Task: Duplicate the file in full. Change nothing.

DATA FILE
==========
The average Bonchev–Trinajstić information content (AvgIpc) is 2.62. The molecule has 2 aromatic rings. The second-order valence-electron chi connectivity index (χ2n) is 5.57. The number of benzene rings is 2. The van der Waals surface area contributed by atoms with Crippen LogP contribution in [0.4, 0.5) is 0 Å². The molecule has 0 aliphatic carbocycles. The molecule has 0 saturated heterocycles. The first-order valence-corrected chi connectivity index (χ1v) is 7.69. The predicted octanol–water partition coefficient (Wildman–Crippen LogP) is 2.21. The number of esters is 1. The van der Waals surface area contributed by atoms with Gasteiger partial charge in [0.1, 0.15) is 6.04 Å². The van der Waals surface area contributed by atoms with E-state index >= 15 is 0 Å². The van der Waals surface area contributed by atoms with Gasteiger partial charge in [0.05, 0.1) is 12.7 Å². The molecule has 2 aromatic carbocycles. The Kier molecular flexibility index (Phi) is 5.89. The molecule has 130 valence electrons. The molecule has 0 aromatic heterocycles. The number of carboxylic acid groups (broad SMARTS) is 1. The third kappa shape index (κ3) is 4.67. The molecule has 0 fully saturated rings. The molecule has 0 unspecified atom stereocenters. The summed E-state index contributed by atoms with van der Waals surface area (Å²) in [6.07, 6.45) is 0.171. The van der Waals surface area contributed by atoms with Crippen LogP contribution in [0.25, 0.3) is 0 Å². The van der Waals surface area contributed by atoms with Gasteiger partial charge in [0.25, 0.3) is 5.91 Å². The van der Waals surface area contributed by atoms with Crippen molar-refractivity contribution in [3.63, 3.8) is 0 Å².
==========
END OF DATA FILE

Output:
The average Bonchev–Trinajstić information content (AvgIpc) is 2.62. The molecule has 2 aromatic rings. The second-order valence-electron chi connectivity index (χ2n) is 5.57. The number of benzene rings is 2. The van der Waals surface area contributed by atoms with Crippen LogP contribution in [0.4, 0.5) is 0 Å². The molecule has 0 aliphatic carbocycles. The molecule has 0 saturated heterocycles. The first-order valence-corrected chi connectivity index (χ1v) is 7.69. The predicted octanol–water partition coefficient (Wildman–Crippen LogP) is 2.21. The number of esters is 1. The van der Waals surface area contributed by atoms with Gasteiger partial charge in [0.1, 0.15) is 6.04 Å². The van der Waals surface area contributed by atoms with E-state index >= 15 is 0 Å². The van der Waals surface area contributed by atoms with Gasteiger partial charge in [0.05, 0.1) is 12.7 Å². The molecule has 2 aromatic carbocycles. The Kier molecular flexibility index (Phi) is 5.89. The molecule has 130 valence electrons. The molecule has 0 aromatic heterocycles. The number of carboxylic acid groups (broad SMARTS) is 1. The third kappa shape index (κ3) is 4.67. The molecule has 0 fully saturated rings. The molecule has 0 unspecified atom stereocenters. The summed E-state index contributed by atoms with van der Waals surface area (Å²) in [6.07, 6.45) is 0.171. The van der Waals surface area contributed by atoms with Crippen LogP contribution in [0.25, 0.3) is 0 Å². The van der Waals surface area contributed by atoms with Gasteiger partial charge in [0.25, 0.3) is 5.91 Å². The van der Waals surface area contributed by atoms with Crippen molar-refractivity contribution in [3.63, 3.8) is 0 Å².